Philosophy Of Economics |Get Solution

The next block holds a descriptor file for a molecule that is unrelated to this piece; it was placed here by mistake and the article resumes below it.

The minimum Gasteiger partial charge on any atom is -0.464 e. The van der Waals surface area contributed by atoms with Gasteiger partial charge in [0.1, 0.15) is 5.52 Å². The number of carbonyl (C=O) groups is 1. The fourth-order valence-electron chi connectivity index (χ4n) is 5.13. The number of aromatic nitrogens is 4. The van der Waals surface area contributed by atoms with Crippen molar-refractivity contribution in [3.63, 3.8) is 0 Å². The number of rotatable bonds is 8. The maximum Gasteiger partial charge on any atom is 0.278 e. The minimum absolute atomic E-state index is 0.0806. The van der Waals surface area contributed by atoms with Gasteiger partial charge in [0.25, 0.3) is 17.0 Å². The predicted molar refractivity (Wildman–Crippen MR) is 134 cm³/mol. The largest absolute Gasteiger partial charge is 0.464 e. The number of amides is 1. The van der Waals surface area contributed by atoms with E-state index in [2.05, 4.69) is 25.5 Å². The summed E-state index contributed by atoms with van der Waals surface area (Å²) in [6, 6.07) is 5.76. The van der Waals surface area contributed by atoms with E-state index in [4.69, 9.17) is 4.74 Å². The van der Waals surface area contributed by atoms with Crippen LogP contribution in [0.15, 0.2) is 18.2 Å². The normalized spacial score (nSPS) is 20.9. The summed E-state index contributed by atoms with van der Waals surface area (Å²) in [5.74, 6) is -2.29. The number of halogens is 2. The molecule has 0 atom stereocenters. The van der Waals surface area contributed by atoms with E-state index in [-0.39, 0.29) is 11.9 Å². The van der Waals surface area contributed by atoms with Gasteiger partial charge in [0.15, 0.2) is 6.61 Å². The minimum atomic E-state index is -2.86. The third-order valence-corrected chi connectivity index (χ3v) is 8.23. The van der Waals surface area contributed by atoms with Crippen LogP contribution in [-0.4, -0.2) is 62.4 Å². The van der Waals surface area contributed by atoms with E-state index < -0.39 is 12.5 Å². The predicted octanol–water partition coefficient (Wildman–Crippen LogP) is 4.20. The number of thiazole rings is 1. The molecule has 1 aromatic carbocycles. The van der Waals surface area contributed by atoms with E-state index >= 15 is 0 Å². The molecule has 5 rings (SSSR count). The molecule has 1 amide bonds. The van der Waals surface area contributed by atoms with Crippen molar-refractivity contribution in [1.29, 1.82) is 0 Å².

1. Consider the memo from Larry Summers to his colleagues at the World Bank. According to Hausman and McPherson, upon what controversial philosophical choices does the impeccable economic logic of Summers argument rely?2. Explain the idea of Pareto optimality? What guidance, if any, can Pareto optimality provide to philosophical theories of justice? What are the limitations of Pareto optimality in debates about which economic and political policies a society ought to adopt?3. Explain what is frequently referred to as the First Welfare Theorem in economics.What are the implications of this fact for attempts to promote justice or efficiency through public policy4. Compare and contrast ethical utilitarianism and contemporary cost-benefit analysis. In what ways are they similar? How do they differ? Be sure to consider differences in understanding of welfare and the aims of public policy. Why, according to Lionel Robbins and others, should contemporary economics reject ethical utilitarianism?5. If welfare as understood as preference satisfaction, it is virtually impossible to make interpersonal welfare comparisons. As a result, welfare economists frequently adopt willingness to pay as a kind of shorthand for (or approximation of) preference satisfaction. Why might an economist think that willingness to pay is a useful approximation for preference satisfaction? Explain at least two common concerns with using willingness to pay in cost-benefit analysis.
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